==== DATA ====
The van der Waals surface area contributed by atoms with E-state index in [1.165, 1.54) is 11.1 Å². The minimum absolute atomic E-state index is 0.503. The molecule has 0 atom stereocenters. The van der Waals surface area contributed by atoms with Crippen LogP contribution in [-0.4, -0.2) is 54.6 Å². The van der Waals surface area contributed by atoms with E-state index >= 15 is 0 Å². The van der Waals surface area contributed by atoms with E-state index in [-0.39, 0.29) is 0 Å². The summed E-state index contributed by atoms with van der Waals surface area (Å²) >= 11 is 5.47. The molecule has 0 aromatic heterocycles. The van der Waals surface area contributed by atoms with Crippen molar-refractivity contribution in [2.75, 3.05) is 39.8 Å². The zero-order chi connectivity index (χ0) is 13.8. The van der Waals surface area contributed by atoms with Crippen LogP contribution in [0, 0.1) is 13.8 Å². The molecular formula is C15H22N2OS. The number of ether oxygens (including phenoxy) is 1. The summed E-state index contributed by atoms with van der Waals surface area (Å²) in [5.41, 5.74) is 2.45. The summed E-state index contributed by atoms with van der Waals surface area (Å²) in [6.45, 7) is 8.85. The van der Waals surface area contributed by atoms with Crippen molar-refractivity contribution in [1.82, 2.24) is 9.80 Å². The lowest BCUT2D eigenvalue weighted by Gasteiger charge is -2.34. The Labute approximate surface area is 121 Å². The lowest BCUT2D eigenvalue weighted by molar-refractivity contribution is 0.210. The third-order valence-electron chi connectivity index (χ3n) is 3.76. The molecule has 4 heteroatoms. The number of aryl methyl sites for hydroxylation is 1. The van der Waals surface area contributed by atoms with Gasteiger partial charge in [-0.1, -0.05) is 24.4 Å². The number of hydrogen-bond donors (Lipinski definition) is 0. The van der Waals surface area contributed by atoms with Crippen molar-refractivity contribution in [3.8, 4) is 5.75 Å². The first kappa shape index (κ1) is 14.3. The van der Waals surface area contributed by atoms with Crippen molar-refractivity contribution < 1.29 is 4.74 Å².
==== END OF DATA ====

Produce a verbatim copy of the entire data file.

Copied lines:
The van der Waals surface area contributed by atoms with E-state index in [1.165, 1.54) is 11.1 Å². The minimum absolute atomic E-state index is 0.503. The molecule has 0 atom stereocenters. The van der Waals surface area contributed by atoms with Crippen LogP contribution in [-0.4, -0.2) is 54.6 Å². The van der Waals surface area contributed by atoms with E-state index >= 15 is 0 Å². The van der Waals surface area contributed by atoms with E-state index in [-0.39, 0.29) is 0 Å². The summed E-state index contributed by atoms with van der Waals surface area (Å²) >= 11 is 5.47. The molecule has 0 aromatic heterocycles. The van der Waals surface area contributed by atoms with Crippen molar-refractivity contribution in [2.75, 3.05) is 39.8 Å². The zero-order chi connectivity index (χ0) is 13.8. The van der Waals surface area contributed by atoms with Crippen LogP contribution in [0, 0.1) is 13.8 Å². The molecular formula is C15H22N2OS. The number of ether oxygens (including phenoxy) is 1. The summed E-state index contributed by atoms with van der Waals surface area (Å²) in [5.41, 5.74) is 2.45. The summed E-state index contributed by atoms with van der Waals surface area (Å²) in [6.45, 7) is 8.85. The van der Waals surface area contributed by atoms with Crippen molar-refractivity contribution in [1.82, 2.24) is 9.80 Å². The lowest BCUT2D eigenvalue weighted by Gasteiger charge is -2.34. The Labute approximate surface area is 121 Å². The lowest BCUT2D eigenvalue weighted by molar-refractivity contribution is 0.210. The third-order valence-electron chi connectivity index (χ3n) is 3.76. The molecule has 4 heteroatoms. The number of aryl methyl sites for hydroxylation is 1. The van der Waals surface area contributed by atoms with Gasteiger partial charge in [-0.1, -0.05) is 24.4 Å². The number of hydrogen-bond donors (Lipinski definition) is 0. The van der Waals surface area contributed by atoms with Crippen molar-refractivity contribution in [3.8, 4) is 5.75 Å². The first kappa shape index (κ1) is 14.3. The van der Waals surface area contributed by atoms with Crippen molar-refractivity contribution < 1.29 is 4.74 Å².